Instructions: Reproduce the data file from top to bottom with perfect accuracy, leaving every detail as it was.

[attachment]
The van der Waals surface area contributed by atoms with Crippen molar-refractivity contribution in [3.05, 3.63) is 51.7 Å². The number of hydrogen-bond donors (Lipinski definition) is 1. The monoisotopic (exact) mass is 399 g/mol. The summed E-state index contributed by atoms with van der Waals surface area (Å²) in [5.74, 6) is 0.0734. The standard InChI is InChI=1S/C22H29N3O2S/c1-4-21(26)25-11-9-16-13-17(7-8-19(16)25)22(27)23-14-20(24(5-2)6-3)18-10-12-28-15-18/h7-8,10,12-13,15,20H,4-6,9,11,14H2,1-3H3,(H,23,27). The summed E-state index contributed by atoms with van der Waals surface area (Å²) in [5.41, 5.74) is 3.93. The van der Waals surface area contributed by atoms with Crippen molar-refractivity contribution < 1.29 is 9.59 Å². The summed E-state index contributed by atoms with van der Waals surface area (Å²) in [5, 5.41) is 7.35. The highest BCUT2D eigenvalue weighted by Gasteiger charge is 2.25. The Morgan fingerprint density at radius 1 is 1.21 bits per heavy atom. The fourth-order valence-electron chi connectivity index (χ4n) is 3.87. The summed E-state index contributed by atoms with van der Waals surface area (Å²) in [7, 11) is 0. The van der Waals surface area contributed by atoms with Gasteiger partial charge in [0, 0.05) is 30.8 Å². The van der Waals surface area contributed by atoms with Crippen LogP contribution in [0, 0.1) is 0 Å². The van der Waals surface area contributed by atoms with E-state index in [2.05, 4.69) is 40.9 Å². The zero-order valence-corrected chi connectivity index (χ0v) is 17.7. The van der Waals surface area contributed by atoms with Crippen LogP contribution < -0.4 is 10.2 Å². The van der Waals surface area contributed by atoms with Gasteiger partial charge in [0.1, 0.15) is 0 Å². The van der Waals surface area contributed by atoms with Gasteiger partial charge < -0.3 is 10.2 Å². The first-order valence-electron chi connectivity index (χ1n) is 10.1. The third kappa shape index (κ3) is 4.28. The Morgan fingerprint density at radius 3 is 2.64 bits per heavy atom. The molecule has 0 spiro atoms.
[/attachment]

The van der Waals surface area contributed by atoms with Crippen molar-refractivity contribution in [3.05, 3.63) is 51.7 Å². The number of hydrogen-bond donors (Lipinski definition) is 1. The monoisotopic (exact) mass is 399 g/mol. The summed E-state index contributed by atoms with van der Waals surface area (Å²) in [5.74, 6) is 0.0734. The standard InChI is InChI=1S/C22H29N3O2S/c1-4-21(26)25-11-9-16-13-17(7-8-19(16)25)22(27)23-14-20(24(5-2)6-3)18-10-12-28-15-18/h7-8,10,12-13,15,20H,4-6,9,11,14H2,1-3H3,(H,23,27). The summed E-state index contributed by atoms with van der Waals surface area (Å²) in [5.41, 5.74) is 3.93. The van der Waals surface area contributed by atoms with Crippen molar-refractivity contribution < 1.29 is 9.59 Å². The summed E-state index contributed by atoms with van der Waals surface area (Å²) in [5, 5.41) is 7.35. The highest BCUT2D eigenvalue weighted by Gasteiger charge is 2.25. The Morgan fingerprint density at radius 1 is 1.21 bits per heavy atom. The fourth-order valence-electron chi connectivity index (χ4n) is 3.87. The summed E-state index contributed by atoms with van der Waals surface area (Å²) in [7, 11) is 0. The van der Waals surface area contributed by atoms with Gasteiger partial charge in [0, 0.05) is 30.8 Å². The van der Waals surface area contributed by atoms with Crippen LogP contribution in [0, 0.1) is 0 Å². The van der Waals surface area contributed by atoms with E-state index in [2.05, 4.69) is 40.9 Å². The zero-order valence-corrected chi connectivity index (χ0v) is 17.7. The van der Waals surface area contributed by atoms with Crippen LogP contribution < -0.4 is 10.2 Å². The van der Waals surface area contributed by atoms with Gasteiger partial charge in [0.1, 0.15) is 0 Å². The van der Waals surface area contributed by atoms with Gasteiger partial charge < -0.3 is 10.2 Å². The first-order valence-electron chi connectivity index (χ1n) is 10.1. The third kappa shape index (κ3) is 4.28. The Morgan fingerprint density at radius 3 is 2.64 bits per heavy atom. The molecule has 0 spiro atoms.